Recap: The Threshers went 6-6 over the past two weeks, including losing the first two versus the division-leading Daytona Cubs this weekend. Clearwater is now 38-25 and sits six games behind Daytona in the FSL North as the first half winds down. The magic number for Daytona to eliminate Clearwater from the first half title chase is now two.
Slightly different format this week: as the daily box scores are posted and Gregg compiles his ‘Hot or Not’ lists that summarize weekly stats, I’m moving towards just throwing the stats up, then trying my hand at some commentary on topics that don’t bubble to the surface via these other posts. I’m starting this week with some declining walk rates among Clearwater hitters and a tip of the cap to the Threshers bullpen. Feel free to leave any yays or nays to this format in the comments. On to the numbers:
- Cesar Hernandez: 12-42 (.286), 2 2B, HR, 6 RBI, 9 K / 1 BB, 1 SB / 1 CS, 2 E
- Jiwan James: 12-43 (.279), 2B, HR, 3 RBI, 13 K / 2 BB, 3 SB / 0 CS, E
- Joe Savery: 5-32 (.156), 2B, 5 RBI, 2 K / 2 BB
- Jonathan Singleton: 10-40 (.250), 2 2B, 3 RBI, 9 K / 13 BB, 0 SB / 2 CS, E
- Leandro Castro: 11-45 (.244), 2 2B, HR, 6 RBI, 4 K / 0 BB, 3 SB / 0 CS, E
- Sebastian Valle: 15-29 (.517), 2 2B, 3B, 5 RBI, 5 K / 0 BB, E, 1 return to DL
- Jeremy Barnes: 13-47 (.277), 2B, HR, 4 RBI, 12 K / 3 BB, 0 SB / 1 CS
- Tyson Gillies: 2-13 (.154), 2 2B, 1 K / 0 BB
Commentary: The Threshers are mimicking the big league club in some ways, as they currently rank 3rd from the bottom in runs scored in the FSL, but are second in the league in wins, thanks in large part to a pitching staff that’s living up to the lofty expectations set before the season. So I wanted to try to figure out why Clearwater is struggling to score. My initial assumption was that this is a case of a bunch of young players moving into a tough pitchers league and the struggles were to be expected. Looking through FSL team statistics, you’ll find Clearwater in the middle of the pack in extra base hits, home runs, total bases, and slugging, and they’re near the top in batting average and fewest times striking out.
But the team is second from the bottom in OBP, which, when combined with their relatively high batting average, leads us to walks as the culprit. Clearwater is last in the FSL in walks, drawing under 2 ½ per game. After the 2010 Lakewood team walked at an 8.0% rate, the 2011 Threshers are walking at a 6.4% rate. Granted, the rosters are not a one-for-one match, but the bulk of the plate appearances are coming from the same guys. Looking at the top ten players on the roster (in terms of plate appearances), you’ll see that walk rates have generally regressed.
As you can see, walk rates have declined across the board, save for Savery (whose pre-2011 consists of very limited PAs), Ruf, and Singleton. While Cesar Hernandez’ drop can be expected given the double-jump, Valle’s is perplexing. He’s walked just twice in 160 PAs. It really defies all logic that he would be having a breakout season (at least in terms of batting average) while drawing so few walks.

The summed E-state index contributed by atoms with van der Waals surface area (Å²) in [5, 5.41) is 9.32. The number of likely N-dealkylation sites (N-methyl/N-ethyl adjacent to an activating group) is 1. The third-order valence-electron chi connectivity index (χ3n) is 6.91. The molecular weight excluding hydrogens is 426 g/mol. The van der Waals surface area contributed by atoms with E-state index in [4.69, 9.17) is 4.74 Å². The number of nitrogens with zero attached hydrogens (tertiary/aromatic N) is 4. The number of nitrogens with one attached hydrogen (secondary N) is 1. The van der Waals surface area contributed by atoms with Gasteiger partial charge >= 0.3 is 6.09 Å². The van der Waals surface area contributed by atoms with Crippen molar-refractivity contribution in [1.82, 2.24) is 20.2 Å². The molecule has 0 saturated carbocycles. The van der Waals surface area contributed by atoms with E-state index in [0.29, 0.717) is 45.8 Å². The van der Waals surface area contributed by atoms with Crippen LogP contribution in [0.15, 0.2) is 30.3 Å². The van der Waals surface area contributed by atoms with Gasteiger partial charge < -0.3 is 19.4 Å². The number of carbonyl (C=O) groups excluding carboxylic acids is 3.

I included K rates here as well (since I was already compiling the stats) and a few things are apparent here. Again, Hernandez’ rate is somewhat excusable given the jump. James’ walk rate has dropped 14% this year while his K rate has increased 20%–both big numbers in the opposite (and wrong) directions. Singleton’s striking out 68% more frequently, but he has also managed to nudge his walk rate higher. Perhaps most noteworthy is that Leandro Castro, with his reputation as a free swinger, is the only guy among the true prospects who has managed to lower his K rate in Clearwater. Granted, his walk rate has plummeted as well, but for a guy who does a lot of things well (albeit without one standout tool), a sub-15% K rate could be the difference between the majors and a million-plus points in the Allentown Quality Inn Choice Privileges Program.
- Brody Colvin: 12 IP, 10 H, 4 ER, 0 HR, 11 K / 4 BB
- Ebelin Lugo: 4.2 IP, 12 H, 7 ER, HR, 3 K / 0 BB
- Jarred Cosart: 5.2 IP, 4 H, 1 ER, HR, 4 K / 4 BB, 1 missed start (blister)
- Jonathan Pettibone: 15 IP, 24 H, 9 ER, HR, 11 K / 6 BB
- Julio Rodriguez: 12 IP, 6 H, 4 ER, HR, 10 K / 6 BB
- Trevor May: 18 IP, 12 H, 4 ER, 20 K / 7 BB
- Eric Pettis: 6.2 IP, 5 H, 2 ER, 2 HR, 7 K / 0 BB
Commentary: Clearwater’s team ERA leads the FSL and is a half-run better than the second best team. Obviously, a lot of this is being fueled by the heralded rotation which, save for Brody Colvin’s injury, is meeting or exceeding pre-season expectations. The starters (including Tyler Cloyd) have gone 27-16, with a 2.87 ERA and a 1.15 WHIP. On the rate states, those six starters have combined to allow 7.2 H/9, 0.4 HR/9, 3.2 BB/9, and have struck out 8.3 K/9.
But the unheralded bullpen also deserves a tip of the cap. Heading into Sunday, the bullpen has actually compiled a better ERA than the star-studded rotation (2.59). The pen has also allowed fewer than 8 hits per 9 IP, has a nearly identical WHIP (1.16), and is striking out 7.9 hitters per 9 IP versus 2.7 walks, resulting in a K/BB ratio which is better than that of the starters (3.0 vs. 2.6). So in an effort to give kudos to some guys whose names don’t get mentioned here too often, some highlights from the Threshers standout bullpen:
- Ebelin Lugo: 7.3 K/B. Been victimized a bit by the longball this year.
- Derrick Loop: 0.92 ERA, 5.8 H/9, 6 holds
- Justin Friend: 0.98 ERA, 5.2 H/9, 4.5 K/BB, 19 saves, FSL All-Star
- Eric Pettis: 0.92 ERA, 5.9 H/9, 9.0 K/BB, 0.76 WHIP
- Joe Esposito: 2.37 ERA, 7.1 H/9, 3 holds